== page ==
This work will analyze the current perception of cultural competence on the part of screeners and emergency response social workers in the Santa Clara County system, through a quantitative study utilizing a focus group and a questionnaire to elicit pertinent data for graphing in an SPSS format. The intention of the work is to develop a sense of cultural competency within the Santa Clara County system as well as to elicit answers regarding the perceptions of individuals in the system in relation to the perceived ideas of cultural competency and the perceived abilities to act upon those standards within the social work setting they are a part of. This work will act as a litmus test for the current state of cultural competency in this system and hopefully act as a starting point for future research and awareness of need.

Review of Literature:

As James Green expresses in his work Cultural Awareness in the Human Services: A Multi-Ethnic Approach, the social work field has not always been keenly aware of cultural issues and has been traditionally populated by and an aspect of a dominant race institutions. (Green, 1999, pp.4-6) for this reason and several others Green stresses the importance of a change in internal and external perception of cultural competence, and his focus is on defining cultural competence not through simplified means but through an emphasis on the social worker as an advocate, that acts as a go between for clients and the community in which they live. (p. 24) to Green the idea of ethnic group relations is essential to this goal, as the social worker must be aware of both opportunity and potential obstacles that may be presented as an aspect of defined ethnicity, a definition defined by self or other.

Green also stresses that specialization in cultural awareness may be needed, as an accepted and welcomed, standard associated with cultural competency. For this reason Green stresses the need to individualize care and apply resources adequately in a culturally diverse system, i.e. one that is populated by diversity rather than by a majority dominant group of individuals with a few "token" examples of dominant minority individuals. (p. 26) Green's opinion is mirrored by many other social workers and educators, who believe that the kinship one is offered by at least a visible definition of sameness is valuable to the system, as a whole. The ethnic diversity of the system is then appropriate to both teach and learn from alternative group members the needs and desires of the broader community which they serve. (pp. 26-28) Trust development can of course also develop when a community is made aware through decisive actions of sensitive social need recognition and change on the part, even of an individual who is not seen as the same but shows examples of awareness and compassion that supersedes presumed differences. (pp. 26-28)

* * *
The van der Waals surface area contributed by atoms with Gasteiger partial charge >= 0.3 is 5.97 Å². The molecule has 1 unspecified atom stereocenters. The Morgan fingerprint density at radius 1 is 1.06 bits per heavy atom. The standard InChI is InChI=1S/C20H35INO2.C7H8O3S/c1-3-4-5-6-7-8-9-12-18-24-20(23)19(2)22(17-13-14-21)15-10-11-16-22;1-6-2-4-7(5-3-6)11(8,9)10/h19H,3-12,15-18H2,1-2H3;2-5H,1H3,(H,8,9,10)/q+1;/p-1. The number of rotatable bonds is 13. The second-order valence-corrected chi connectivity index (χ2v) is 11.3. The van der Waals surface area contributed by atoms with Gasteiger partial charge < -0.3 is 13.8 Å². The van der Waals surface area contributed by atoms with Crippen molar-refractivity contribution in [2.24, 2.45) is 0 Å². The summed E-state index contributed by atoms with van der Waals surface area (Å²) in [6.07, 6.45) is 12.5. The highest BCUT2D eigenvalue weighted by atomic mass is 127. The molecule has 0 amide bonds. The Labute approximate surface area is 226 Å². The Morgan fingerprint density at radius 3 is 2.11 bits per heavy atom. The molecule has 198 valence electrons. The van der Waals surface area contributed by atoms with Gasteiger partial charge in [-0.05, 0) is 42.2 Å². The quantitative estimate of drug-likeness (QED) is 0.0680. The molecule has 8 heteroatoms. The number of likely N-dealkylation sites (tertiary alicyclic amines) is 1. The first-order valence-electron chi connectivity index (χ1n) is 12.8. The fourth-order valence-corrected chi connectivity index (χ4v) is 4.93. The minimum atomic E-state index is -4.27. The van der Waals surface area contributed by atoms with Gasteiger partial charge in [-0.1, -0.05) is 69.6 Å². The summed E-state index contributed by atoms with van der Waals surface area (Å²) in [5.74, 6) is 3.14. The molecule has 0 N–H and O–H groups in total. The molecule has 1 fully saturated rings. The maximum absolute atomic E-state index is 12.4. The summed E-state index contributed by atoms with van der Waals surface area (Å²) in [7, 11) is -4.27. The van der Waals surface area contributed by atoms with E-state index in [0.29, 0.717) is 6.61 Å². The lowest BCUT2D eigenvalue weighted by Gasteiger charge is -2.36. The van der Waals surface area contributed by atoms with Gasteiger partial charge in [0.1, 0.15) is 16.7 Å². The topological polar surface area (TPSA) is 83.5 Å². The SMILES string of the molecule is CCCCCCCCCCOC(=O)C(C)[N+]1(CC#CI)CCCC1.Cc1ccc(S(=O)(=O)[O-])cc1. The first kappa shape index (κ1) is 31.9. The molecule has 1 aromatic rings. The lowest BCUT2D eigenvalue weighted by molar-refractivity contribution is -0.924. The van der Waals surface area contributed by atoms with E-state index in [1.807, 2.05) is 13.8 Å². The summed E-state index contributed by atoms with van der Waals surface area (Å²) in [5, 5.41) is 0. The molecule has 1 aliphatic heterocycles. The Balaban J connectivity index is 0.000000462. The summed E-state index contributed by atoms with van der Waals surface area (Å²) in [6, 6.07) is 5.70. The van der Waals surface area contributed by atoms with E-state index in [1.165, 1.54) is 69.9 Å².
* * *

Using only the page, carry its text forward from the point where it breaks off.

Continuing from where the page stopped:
Green stresses that the persistence of social discrimination is both overt and subtle and that language, or linguistic definition is only a part of it, a large part but a part nonetheless. (P. 10-12) Green stresses that the nature of definitive change is empowerment, in that communities of diversity and cohesion need to be able to define their own needs and wants and that the social worker is poised to offer a helpful ear for the development of such community involvement for change. (p.6) One way in which Green proposes that such advocacy take place is through a more applicable definition of multiculturalism. In Walker & Staton one can get a basic idea of the problems and dimension of cultural competency:

The current representation of multiculturalism as a knowledge area and type of social worker competence is inaccurate, and subject to promoting unintended stereotyping. Further, it's unclear whether or not licensing boards can accurately measure skill in this area. It has become more of a creed to which social workers feel compelled to adhere than a body of knowledge that informs practice. The logical positioning of the idea is as an ethical principle regarding virtuous social work practice. The principle embraces understanding a client's behavior, thinking, and feeling in the full context of the sociocultural, religious, ethnic, and economic life within which all of these arise (Comas-Diaz, 1996; Green, 1995). Empathy, respect, and appreciation for the client are the ultimate expressions of whatever might be intended by the notion of multiculturalism. Traditional biomedical ethics perhaps captures the concept of cultural sensitivity more generally, but more effectively, in the principle of respect for autonomy (Beauchamp & Childress, 1994). By this… [END OF PREVIEW] . . . READ MORE